We are finally ready to talk about Jobandtalent’s case study: our Planning Algorithm.

Let’s consider a simple demand of 24 hours like the one below, from which we need to create the working shifts to associate with different workers.

If you have to manually create these shifts, one very intuitive and visual approach is to **extend this list with a matrix** in which each row represents a shift (or worker) and each column contains the working status of that hour, when equal to 1 the shift is active, otherwise is not active. Then, we can play with the 1s and 0s, limiting the possible length of the shifts we generate, and ensuring that the 1s are all contiguous.

The image below should help you visualize it with a possible solution.

What we just did was think about a possible model or logic that could be used to find the solution. Now let’s see if we can formulate it mathematically.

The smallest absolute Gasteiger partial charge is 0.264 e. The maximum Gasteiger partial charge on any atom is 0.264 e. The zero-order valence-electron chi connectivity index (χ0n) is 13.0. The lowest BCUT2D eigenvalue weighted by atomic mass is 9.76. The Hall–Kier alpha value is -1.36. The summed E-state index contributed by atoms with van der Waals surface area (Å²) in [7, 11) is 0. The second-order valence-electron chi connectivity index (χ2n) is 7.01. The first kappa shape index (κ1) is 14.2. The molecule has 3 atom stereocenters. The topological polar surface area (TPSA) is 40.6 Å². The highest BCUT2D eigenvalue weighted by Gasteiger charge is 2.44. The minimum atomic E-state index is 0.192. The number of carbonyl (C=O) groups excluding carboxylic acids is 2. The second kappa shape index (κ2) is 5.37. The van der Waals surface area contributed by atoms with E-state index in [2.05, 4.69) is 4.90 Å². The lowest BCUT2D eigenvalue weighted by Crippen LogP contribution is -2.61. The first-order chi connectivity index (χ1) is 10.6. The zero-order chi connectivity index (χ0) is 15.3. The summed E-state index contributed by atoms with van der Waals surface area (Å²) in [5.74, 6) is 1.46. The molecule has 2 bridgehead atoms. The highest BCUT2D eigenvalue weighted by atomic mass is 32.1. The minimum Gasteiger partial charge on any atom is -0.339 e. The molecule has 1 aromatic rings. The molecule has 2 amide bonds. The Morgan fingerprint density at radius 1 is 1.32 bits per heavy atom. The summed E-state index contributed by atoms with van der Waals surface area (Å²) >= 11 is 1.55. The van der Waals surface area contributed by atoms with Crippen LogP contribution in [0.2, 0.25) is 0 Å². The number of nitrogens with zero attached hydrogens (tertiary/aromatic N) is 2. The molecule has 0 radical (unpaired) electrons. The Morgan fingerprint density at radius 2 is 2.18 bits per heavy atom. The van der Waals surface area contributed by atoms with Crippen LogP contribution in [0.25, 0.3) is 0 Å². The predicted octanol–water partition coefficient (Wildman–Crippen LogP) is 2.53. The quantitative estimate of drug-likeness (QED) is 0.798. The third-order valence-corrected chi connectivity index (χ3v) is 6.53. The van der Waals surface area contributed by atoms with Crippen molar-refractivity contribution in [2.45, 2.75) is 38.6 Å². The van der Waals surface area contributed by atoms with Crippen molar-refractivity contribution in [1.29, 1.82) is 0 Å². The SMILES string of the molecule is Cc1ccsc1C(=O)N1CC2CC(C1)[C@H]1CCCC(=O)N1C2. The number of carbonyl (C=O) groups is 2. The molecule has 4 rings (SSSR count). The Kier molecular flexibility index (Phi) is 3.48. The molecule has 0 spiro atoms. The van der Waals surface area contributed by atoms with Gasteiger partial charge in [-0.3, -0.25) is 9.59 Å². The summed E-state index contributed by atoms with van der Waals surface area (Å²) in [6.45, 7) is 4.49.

First, let’s define the variables and constraints for our problem. We should start by defining the basic ones:

And the matrix:

After defining the first variables, we can already formulate some constraints.

In (1) we are stating that the solution we are looking for must contain shifts that cover exactly the given demand (1a). This is a very strict constraint because when a perfect solution doesn’t exist, it means that our Solver won’t return anything. If we want to be more flexible we could replace the equality operator with a “≥” or “≤” to allow oversupply (1b) or undersupply (1c).